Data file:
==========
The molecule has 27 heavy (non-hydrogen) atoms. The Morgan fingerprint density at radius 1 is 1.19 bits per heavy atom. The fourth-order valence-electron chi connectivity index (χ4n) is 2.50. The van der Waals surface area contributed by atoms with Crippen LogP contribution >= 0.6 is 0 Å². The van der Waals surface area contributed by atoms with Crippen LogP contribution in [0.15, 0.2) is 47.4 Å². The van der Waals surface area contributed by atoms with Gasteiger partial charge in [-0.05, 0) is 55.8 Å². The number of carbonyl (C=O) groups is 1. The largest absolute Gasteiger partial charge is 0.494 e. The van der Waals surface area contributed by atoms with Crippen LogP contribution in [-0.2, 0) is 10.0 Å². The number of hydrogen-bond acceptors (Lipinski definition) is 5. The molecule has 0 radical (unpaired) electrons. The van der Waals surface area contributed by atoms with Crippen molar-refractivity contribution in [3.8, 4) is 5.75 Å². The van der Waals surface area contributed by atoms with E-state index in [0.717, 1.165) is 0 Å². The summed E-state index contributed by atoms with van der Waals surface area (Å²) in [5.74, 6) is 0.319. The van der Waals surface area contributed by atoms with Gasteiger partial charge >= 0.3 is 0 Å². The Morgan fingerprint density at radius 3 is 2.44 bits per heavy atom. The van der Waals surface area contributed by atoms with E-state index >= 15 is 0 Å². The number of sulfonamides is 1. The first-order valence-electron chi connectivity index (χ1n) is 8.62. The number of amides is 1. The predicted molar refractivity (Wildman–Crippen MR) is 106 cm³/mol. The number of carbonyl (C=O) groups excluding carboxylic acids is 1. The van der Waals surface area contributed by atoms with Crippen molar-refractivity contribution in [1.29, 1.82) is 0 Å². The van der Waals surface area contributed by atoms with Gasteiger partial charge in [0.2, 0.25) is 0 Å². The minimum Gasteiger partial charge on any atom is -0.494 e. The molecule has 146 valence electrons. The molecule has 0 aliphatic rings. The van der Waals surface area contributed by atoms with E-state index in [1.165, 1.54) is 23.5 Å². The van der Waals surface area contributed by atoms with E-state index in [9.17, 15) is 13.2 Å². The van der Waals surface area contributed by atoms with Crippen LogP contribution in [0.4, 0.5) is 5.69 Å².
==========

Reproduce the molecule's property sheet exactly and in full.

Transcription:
The molecule has 27 heavy (non-hydrogen) atoms. The Morgan fingerprint density at radius 1 is 1.19 bits per heavy atom. The fourth-order valence-electron chi connectivity index (χ4n) is 2.50. The van der Waals surface area contributed by atoms with Crippen LogP contribution >= 0.6 is 0 Å². The van der Waals surface area contributed by atoms with Crippen LogP contribution in [0.15, 0.2) is 47.4 Å². The van der Waals surface area contributed by atoms with Gasteiger partial charge in [-0.05, 0) is 55.8 Å². The number of carbonyl (C=O) groups is 1. The largest absolute Gasteiger partial charge is 0.494 e. The van der Waals surface area contributed by atoms with Crippen LogP contribution in [-0.2, 0) is 10.0 Å². The number of hydrogen-bond acceptors (Lipinski definition) is 5. The molecule has 0 radical (unpaired) electrons. The van der Waals surface area contributed by atoms with Crippen molar-refractivity contribution in [3.8, 4) is 5.75 Å². The van der Waals surface area contributed by atoms with E-state index in [0.717, 1.165) is 0 Å². The summed E-state index contributed by atoms with van der Waals surface area (Å²) in [5.74, 6) is 0.319. The van der Waals surface area contributed by atoms with Gasteiger partial charge >= 0.3 is 0 Å². The Morgan fingerprint density at radius 3 is 2.44 bits per heavy atom. The van der Waals surface area contributed by atoms with E-state index >= 15 is 0 Å². The number of sulfonamides is 1. The first-order valence-electron chi connectivity index (χ1n) is 8.62. The number of amides is 1. The predicted molar refractivity (Wildman–Crippen MR) is 106 cm³/mol. The number of carbonyl (C=O) groups excluding carboxylic acids is 1. The van der Waals surface area contributed by atoms with Crippen molar-refractivity contribution in [1.29, 1.82) is 0 Å². The van der Waals surface area contributed by atoms with Gasteiger partial charge in [0.2, 0.25) is 0 Å². The minimum Gasteiger partial charge on any atom is -0.494 e. The molecule has 146 valence electrons. The molecule has 0 aliphatic rings. The van der Waals surface area contributed by atoms with E-state index in [1.165, 1.54) is 23.5 Å². The van der Waals surface area contributed by atoms with E-state index in [9.17, 15) is 13.2 Å². The van der Waals surface area contributed by atoms with Crippen LogP contribution in [0.4, 0.5) is 5.69 Å².